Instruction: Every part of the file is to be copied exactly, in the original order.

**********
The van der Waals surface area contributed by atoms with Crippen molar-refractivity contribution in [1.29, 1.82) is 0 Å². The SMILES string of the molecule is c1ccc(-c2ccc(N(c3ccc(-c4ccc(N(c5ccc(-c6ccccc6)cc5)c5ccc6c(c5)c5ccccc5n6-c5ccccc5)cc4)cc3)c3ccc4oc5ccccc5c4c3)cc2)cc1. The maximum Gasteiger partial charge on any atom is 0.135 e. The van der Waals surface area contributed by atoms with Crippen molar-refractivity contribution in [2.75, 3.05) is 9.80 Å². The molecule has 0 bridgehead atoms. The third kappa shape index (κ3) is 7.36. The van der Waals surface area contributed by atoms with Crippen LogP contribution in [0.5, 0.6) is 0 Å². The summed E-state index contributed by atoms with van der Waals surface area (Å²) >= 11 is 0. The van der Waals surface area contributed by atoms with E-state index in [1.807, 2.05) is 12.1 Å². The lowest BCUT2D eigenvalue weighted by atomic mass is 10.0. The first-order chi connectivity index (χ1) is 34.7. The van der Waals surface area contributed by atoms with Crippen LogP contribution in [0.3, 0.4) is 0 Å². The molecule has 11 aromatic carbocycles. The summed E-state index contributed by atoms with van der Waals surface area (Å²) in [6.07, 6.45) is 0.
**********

The van der Waals surface area contributed by atoms with Crippen molar-refractivity contribution in [1.29, 1.82) is 0 Å². The SMILES string of the molecule is c1ccc(-c2ccc(N(c3ccc(-c4ccc(N(c5ccc(-c6ccccc6)cc5)c5ccc6c(c5)c5ccccc5n6-c5ccccc5)cc4)cc3)c3ccc4oc5ccccc5c4c3)cc2)cc1. The maximum Gasteiger partial charge on any atom is 0.135 e. The van der Waals surface area contributed by atoms with Crippen molar-refractivity contribution in [2.75, 3.05) is 9.80 Å². The molecule has 0 bridgehead atoms. The third kappa shape index (κ3) is 7.36. The van der Waals surface area contributed by atoms with Crippen LogP contribution in [0.5, 0.6) is 0 Å². The summed E-state index contributed by atoms with van der Waals surface area (Å²) >= 11 is 0. The van der Waals surface area contributed by atoms with E-state index in [1.807, 2.05) is 12.1 Å². The lowest BCUT2D eigenvalue weighted by atomic mass is 10.0. The first-order chi connectivity index (χ1) is 34.7. The van der Waals surface area contributed by atoms with Crippen LogP contribution in [0.3, 0.4) is 0 Å². The molecule has 11 aromatic carbocycles. The summed E-state index contributed by atoms with van der Waals surface area (Å²) in [6.07, 6.45) is 0.